Ellen goes on to say that cooperation, which she de- fines as working together for the common good, is not fostered in traditional schools. “How does putt- ing children in a very competitive environment, where the emphasis is on individual achievement, promote social harmony? What are we teaching chil- dren when we socialize them in this way?” But Ellen believes that one of the biggest advantages of homeschooling for socializing children is the cul- tural opportunities it can provide. “The things that we share in our culture, like art and music, are the things that socialize us. This is where we come to- gether as a society. And this is what’s being elimi- nated from public schools.”
Ellen’s son, Aidan, has decided to start public high school next fall. She’s not worried about how he will cope. “This is what he wants. He’s motivated to be a part of this experience and he’s a creative prob- lem solver. He has the skills to overcome whatever challenges he meets.”
Elisa is a lively, articulate 15-year-old girl who has been homeschooled for the past year. She is a veteran of the Popcorn School, a parent cooperative pre-K and kindergarten, a public school, and a private school. When the homework started piling up in middle school, Elisa’s mother suggested home- schooling. Elisa resisted, fearing she’d become a so- cial outcast. By 8th grade, then in private school,
38 ENCOUNTER: Education for Meaning and Social Justice
Elisa was doing six hours of homework a night. She was overwhelmed, sleep-deprived, and wanted a break. Desperate, her worries about being a social out- cast faded. “I didn’t care if I ever saw my friends again. ” But it took meeting a group of homeschooled children for Elisa to get excited about what she was about to be- gin. Describing her reaction to a dramatic production that she attended staged by homeschooled children, Elisa said, “These are homeschooled kids and they are happy and they are doing this incredible production. I never looked back.” I asked Elisa how she knew the children were happy. She said:
You can tell. When you’re in a place like school everyone seems very empty. They have very structured days and they are forced into a cor- ner. But when I met these homeschool kids, they knew who they were and where they were go- ing. You could see it in their smiles, in their eyes. I had never met anyone like that. They had an intelligence and a knack for life. There’s a tangi- ble difference.
Elisa told me that she has wanted to write a novel ever since she could say the word “novel.” She’s writ- ing one now, and studying herbs and medicine. “I’m doing things that really interest me, and that’s the car- dinal difference. I’m getting to do things that I would- n’t have been able to do in school, things that will help me in my career path and in my life.” Elisa also studies French, geography, mathematics, and English. She has two voice teachers and a dance teacher. Elisa and her mother have written a play, a parody of regular school that is currently in production. “It’s the most surreal thing about homeschooling. You don’t expect to be able to write a play and see actors voicing the words you wrote. It’s unbelievably heart-warming and jaw- dropping at the same time.”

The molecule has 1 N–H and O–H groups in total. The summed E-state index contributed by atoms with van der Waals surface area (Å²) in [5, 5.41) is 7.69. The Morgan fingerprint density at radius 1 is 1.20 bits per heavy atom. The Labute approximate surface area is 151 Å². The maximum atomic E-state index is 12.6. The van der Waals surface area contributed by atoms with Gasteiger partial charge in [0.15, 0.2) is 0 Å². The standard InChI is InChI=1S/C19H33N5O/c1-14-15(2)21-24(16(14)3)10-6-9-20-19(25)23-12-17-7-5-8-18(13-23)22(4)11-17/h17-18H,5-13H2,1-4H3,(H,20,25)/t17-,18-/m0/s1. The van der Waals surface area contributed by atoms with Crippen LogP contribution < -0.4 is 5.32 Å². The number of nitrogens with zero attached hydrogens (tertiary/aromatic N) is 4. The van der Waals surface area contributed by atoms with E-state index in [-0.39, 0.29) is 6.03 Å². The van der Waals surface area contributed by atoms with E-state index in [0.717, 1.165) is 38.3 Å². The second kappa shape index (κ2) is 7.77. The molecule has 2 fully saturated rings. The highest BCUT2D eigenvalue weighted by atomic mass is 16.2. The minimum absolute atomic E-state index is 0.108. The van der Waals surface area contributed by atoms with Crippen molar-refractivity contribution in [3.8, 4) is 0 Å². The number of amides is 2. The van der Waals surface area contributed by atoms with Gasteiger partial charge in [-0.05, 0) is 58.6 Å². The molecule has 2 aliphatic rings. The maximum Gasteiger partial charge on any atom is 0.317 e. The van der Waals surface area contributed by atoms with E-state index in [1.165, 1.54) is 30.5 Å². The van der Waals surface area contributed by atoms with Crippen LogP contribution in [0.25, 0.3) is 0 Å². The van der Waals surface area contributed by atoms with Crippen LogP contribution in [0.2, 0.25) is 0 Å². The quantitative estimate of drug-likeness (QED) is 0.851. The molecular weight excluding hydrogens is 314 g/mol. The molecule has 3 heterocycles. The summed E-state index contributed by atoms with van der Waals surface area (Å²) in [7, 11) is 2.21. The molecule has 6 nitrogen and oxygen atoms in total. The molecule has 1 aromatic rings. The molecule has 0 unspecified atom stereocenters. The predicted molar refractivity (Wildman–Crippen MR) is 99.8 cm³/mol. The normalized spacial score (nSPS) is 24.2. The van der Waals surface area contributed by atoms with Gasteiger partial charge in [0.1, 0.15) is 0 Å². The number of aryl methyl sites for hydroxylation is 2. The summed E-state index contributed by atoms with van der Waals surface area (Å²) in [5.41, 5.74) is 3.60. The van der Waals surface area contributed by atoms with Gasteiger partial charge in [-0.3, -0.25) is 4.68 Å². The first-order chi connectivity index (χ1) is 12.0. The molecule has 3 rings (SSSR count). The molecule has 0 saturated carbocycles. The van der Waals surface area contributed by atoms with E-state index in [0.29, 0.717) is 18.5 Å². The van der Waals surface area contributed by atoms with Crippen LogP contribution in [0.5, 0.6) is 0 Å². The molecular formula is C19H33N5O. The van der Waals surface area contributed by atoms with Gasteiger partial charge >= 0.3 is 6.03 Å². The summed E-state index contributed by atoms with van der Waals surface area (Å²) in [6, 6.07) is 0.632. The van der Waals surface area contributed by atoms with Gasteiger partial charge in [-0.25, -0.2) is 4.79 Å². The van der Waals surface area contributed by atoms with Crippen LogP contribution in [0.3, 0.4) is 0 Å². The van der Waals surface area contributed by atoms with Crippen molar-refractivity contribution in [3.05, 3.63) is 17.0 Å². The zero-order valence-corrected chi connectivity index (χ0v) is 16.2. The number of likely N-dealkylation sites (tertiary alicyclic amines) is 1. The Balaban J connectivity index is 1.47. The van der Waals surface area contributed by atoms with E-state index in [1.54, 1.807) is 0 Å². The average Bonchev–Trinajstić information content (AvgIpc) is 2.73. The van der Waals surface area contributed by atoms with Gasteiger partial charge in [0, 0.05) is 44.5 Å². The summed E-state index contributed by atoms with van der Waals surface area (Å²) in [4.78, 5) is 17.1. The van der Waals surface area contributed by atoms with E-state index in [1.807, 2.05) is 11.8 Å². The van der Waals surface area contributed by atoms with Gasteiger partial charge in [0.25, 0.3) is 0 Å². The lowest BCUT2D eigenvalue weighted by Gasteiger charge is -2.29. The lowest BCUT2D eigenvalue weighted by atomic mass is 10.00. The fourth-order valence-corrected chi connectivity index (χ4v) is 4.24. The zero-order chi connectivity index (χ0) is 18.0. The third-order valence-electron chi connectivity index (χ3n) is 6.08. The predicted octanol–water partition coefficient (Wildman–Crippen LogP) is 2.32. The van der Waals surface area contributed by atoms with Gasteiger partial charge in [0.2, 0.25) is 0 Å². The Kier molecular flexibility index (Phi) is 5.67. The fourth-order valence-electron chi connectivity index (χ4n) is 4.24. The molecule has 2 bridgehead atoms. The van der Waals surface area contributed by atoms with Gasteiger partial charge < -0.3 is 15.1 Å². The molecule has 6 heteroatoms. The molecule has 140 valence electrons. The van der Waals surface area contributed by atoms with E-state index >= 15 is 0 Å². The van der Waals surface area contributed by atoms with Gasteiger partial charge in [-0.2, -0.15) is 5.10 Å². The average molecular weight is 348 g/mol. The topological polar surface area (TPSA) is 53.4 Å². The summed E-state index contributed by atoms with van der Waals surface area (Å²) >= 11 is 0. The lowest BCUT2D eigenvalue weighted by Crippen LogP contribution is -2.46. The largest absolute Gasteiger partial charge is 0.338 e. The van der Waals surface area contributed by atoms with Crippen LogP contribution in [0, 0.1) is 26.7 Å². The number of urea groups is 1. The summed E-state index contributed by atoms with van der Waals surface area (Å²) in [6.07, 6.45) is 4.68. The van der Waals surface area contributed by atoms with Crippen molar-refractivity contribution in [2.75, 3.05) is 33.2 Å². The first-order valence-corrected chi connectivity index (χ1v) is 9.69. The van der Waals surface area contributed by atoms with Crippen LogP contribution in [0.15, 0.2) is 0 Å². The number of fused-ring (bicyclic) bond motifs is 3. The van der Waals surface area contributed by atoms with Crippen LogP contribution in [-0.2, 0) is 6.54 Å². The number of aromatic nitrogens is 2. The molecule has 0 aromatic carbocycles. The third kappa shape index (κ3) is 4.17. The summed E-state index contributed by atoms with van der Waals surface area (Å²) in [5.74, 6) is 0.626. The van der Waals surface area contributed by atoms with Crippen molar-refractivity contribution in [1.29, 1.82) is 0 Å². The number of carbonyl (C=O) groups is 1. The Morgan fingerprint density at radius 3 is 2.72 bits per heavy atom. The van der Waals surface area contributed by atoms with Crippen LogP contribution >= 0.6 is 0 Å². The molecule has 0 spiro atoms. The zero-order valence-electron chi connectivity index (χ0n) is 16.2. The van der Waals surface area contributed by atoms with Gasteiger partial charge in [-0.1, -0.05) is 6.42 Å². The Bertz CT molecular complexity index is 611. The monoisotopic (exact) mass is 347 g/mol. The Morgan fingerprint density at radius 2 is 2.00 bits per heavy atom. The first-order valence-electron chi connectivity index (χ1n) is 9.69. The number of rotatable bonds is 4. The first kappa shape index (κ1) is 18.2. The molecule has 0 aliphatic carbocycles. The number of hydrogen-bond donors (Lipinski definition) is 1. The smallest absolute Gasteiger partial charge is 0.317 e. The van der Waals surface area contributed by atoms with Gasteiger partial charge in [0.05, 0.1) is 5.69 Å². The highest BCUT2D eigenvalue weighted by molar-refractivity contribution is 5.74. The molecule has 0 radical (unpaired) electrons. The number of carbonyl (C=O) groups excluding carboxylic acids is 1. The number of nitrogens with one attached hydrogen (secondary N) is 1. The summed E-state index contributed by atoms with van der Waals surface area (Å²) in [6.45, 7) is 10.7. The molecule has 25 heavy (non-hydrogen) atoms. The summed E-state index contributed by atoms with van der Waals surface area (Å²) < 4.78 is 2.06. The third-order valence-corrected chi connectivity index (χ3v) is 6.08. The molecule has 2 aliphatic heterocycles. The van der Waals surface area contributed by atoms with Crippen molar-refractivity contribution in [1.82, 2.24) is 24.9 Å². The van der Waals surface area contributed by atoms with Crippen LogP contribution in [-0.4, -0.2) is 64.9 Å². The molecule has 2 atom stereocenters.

Did her fears about her social status prove true? Elisa laughs.
There are so many misconceptions about home- schoolers, that they’re nerds, they’re isolated. If you take any class, you’ll meet people. But when you choose the classes you take you meet people who are mutually interested, and you come together in a way that you can’t in school because in school it’s forced down your throat.
The people I’ve met in these classes are friend- ships I’ve kept.”
Elisa expresses her belief that holistic education is the natural way to learn and that experiential learn- ing is its essence. “Actually getting to touch and feel what you are learning is what’s missing in the public schools.” She is so wonderfully alive and enthusias- tic that I asked Elisa to say more about happiness. She replied:
This might sound odd, but once when I was lit- tle I was at the grocery store with my Dad, I saw this organic milk and on the carton it said, “From happy cows, on happy farms.” I begged my Dad to buy that milk, and I could taste the difference. In schools kids are not naturally grown; they don’t develop naturally. They can’t tell happy from sad; they are fed emotions. It was a nightmare that I couldn’t wake up from. Now I feel real. I feel this is what life should be like. I have never been more fulfilled and genu- inely happy.
Henry and Adam
Henry and Adam have taken charge of making popcorn for the Pied Piper Children’s Theater pro- duction of Anything Goes. Ten-year-old Henry mea- sures oil, then popcorn into the movie-theater style popper. Seven-year-old Adam closes the popper door and begins to assemble popcorn boxes. He shows me a hot mitt that he brought so he wouldn’t burn his hand when he opens the door. Their friend Emma joins them and they play as the kernels heat up. When the popcorn is ready, all three children scoop it into boxes with a paper cup. They repeat the process until the concession stand is full of popcorn boxes. I watch them closely, trying to detect deficits in their socialization. I can’t see any.